7 November 2009
A friend recently pointed me to a 2007 New Republic article in which the author, Noam Scheiber, argues that the "Freakonomics" phenomenon is lamentable because it represents a trend toward research in which clever identification strategies are prized over attempts to answer what Scheiber calls "truly deep questions." Although two years and the publication date of a second Levitt and Dubner book have since passed, the article caught my attention because I have been considering a related issue of late. We are all well aware of how difficult it is to make causal inferences in the social sciences, so it is not surprising that researchers are drawn to settings in which some source of exogenous variation allows for identification of the influence of a specific causal factor. In fact, progress on those "truly deep questions" depends in part on this type of work. However, focus on clean identification has some potentially negative implications. Scheiber names one: answering questions of peripheral interest. A second, which is of greater concern for me, is concentrating on population subgroups that may or may not be of scientific interest in and of themselves and that, in either case, are unable to provide direct insights into broader population dynamics.
Thanks to Imbens and Angrist, we know that even when it is not possible to identify the population average effect of a "treatment" (i.e., causal factor of interest) on a given outcome, it is often possible to identify a "local average treatment effect," that is, the average effect of a treatment for the subpopulation whose treatment status is affected by changes in the exogenous regressor. This subpopulation is composed of so-called "compliers," who will take the treatment when assigned to take it and will not when they are not. Sometimes this subpopulation is of scientific or policy interest (for example, we may be interested in knowing the effect of additional schooling on earnings for those students who might drop out of high school but for compulsory education laws). Oftentimes, it is not. In contrast, the broader population and the portion of the population that receives treatment are almost always of interest. These groups are certainly policy-relevant (it would be misleading to project the effect of a drug on public health based only on the drug's effect amongst those who were induced to take the drug) and they are needed to generate "stylized facts" that help us organize our understanding of the social world. (Also, these groups can be observed whereas compliers are not a generally identified subpopulation.)
Unfortunately, when treatment effects are heterogeneous, the identified local average effect does not provide direct information about the wider population. This is problematic since treatment effects are likely to be heterogeneous in social science applications. In fact, this heterogeneity is one of the reasons why identifying causal effects is so difficult (individuals' self-selection into a treatment status based in part on anticipated treatment effects induces endogeneity problems).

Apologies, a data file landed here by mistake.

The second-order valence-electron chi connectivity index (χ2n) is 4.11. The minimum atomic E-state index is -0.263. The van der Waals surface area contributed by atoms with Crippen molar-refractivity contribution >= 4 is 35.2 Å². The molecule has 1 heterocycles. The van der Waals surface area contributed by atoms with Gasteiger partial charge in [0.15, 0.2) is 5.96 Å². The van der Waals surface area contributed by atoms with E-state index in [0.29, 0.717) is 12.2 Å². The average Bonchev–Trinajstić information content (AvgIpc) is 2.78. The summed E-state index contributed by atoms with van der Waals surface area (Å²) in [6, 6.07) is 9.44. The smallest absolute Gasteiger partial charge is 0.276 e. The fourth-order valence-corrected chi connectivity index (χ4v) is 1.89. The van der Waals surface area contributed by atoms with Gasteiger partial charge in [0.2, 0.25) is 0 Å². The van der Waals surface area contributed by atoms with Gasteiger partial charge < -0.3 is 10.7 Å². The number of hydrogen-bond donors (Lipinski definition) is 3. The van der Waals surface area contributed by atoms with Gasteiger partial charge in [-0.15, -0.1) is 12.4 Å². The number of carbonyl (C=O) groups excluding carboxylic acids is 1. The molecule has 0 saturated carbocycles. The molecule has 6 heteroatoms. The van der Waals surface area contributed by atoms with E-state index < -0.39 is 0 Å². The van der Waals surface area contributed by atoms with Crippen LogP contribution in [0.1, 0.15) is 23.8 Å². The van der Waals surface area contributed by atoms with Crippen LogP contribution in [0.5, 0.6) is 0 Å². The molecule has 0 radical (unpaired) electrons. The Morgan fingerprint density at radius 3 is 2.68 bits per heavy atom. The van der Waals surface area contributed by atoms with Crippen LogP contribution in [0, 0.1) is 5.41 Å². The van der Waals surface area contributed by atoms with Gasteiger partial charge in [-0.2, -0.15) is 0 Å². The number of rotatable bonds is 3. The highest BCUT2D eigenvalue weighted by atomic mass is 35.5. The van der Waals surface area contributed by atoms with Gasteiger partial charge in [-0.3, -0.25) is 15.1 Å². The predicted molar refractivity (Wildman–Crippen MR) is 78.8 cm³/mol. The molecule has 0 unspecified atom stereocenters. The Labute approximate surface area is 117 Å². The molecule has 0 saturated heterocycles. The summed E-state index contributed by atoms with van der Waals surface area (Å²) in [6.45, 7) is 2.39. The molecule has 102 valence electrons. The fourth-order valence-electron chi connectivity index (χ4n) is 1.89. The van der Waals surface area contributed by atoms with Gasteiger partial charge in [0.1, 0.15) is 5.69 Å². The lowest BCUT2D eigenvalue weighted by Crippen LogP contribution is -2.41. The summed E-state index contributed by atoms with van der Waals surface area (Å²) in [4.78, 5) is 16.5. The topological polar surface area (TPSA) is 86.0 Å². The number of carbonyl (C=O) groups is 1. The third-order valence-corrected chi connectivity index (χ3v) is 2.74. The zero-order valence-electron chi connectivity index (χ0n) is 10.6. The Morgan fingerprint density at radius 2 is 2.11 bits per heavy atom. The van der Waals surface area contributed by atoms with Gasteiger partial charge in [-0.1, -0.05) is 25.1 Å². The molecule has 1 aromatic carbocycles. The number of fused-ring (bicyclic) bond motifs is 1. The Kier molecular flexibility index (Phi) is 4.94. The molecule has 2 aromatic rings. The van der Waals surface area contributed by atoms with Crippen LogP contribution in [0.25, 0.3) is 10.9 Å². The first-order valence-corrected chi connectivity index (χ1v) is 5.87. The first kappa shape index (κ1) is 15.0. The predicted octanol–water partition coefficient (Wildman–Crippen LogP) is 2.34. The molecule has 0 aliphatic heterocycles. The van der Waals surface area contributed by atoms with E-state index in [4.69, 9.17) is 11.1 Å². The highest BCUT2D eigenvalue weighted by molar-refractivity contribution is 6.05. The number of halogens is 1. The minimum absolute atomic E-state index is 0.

A number of demographers have discussed the problem of extrapolating local average treatment effect estimates to the broader population. Greg Duncan, in his presidential address to the Population Association of America, stated that although causal inference is "often facilitated by eschewing full population representation in favor of an examination of an exceedingly small but strategically selected portion of a general population with the 'right kind' of variation in the key independent variable of interest.... a population-based understanding of causal effects should be our principal goal." Robert Moffitt writes that although "some type of implicit weighting is needed" to help us understand how to trade off internal and external validity, "this problem has not really been addressed in the applied research community." Some researchers have suggested using bounds for average treatment effects that are not point-identified (for example, Manski). Of course, the usefulness of bounding techniques depends on the tightness of the bounds, which in turn depends on what assumptions we are willing to impose - and it is exactly scholars' discomfort with prevailing assumptions (e.g., lack of correlation between the error and the treatment indicator) that drove the current focus on non-representative population subgroups. It seems to me that there is still work to be done to connect subpopulation causal estimates to broader population trends. I would be interested to hear of work in this area that you think is promising.